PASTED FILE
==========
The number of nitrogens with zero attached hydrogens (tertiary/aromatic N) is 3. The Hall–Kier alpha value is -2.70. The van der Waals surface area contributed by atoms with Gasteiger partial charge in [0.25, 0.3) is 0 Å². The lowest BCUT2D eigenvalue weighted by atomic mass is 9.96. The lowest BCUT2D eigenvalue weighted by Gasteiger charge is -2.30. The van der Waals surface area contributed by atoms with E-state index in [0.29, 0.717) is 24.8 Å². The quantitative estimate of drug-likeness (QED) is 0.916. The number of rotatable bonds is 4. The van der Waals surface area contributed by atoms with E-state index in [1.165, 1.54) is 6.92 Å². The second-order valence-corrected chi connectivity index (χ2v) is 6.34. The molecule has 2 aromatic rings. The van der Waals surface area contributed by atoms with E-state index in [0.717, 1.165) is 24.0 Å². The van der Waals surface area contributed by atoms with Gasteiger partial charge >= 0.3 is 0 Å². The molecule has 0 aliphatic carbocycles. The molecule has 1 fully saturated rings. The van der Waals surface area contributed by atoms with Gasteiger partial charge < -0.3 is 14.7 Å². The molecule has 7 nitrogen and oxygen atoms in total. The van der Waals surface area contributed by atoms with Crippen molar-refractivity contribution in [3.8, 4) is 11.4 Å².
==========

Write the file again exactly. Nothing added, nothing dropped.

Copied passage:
The number of nitrogens with zero attached hydrogens (tertiary/aromatic N) is 3. The Hall–Kier alpha value is -2.70. The van der Waals surface area contributed by atoms with Gasteiger partial charge in [0.25, 0.3) is 0 Å². The lowest BCUT2D eigenvalue weighted by atomic mass is 9.96. The lowest BCUT2D eigenvalue weighted by Gasteiger charge is -2.30. The van der Waals surface area contributed by atoms with E-state index in [0.29, 0.717) is 24.8 Å². The quantitative estimate of drug-likeness (QED) is 0.916. The number of rotatable bonds is 4. The van der Waals surface area contributed by atoms with E-state index in [1.165, 1.54) is 6.92 Å². The second-order valence-corrected chi connectivity index (χ2v) is 6.34. The molecule has 2 aromatic rings. The van der Waals surface area contributed by atoms with E-state index in [0.717, 1.165) is 24.0 Å². The van der Waals surface area contributed by atoms with Gasteiger partial charge >= 0.3 is 0 Å². The molecule has 0 aliphatic carbocycles. The molecule has 1 fully saturated rings. The van der Waals surface area contributed by atoms with Gasteiger partial charge < -0.3 is 14.7 Å². The molecule has 7 nitrogen and oxygen atoms in total. The van der Waals surface area contributed by atoms with Crippen molar-refractivity contribution in [3.8, 4) is 11.4 Å².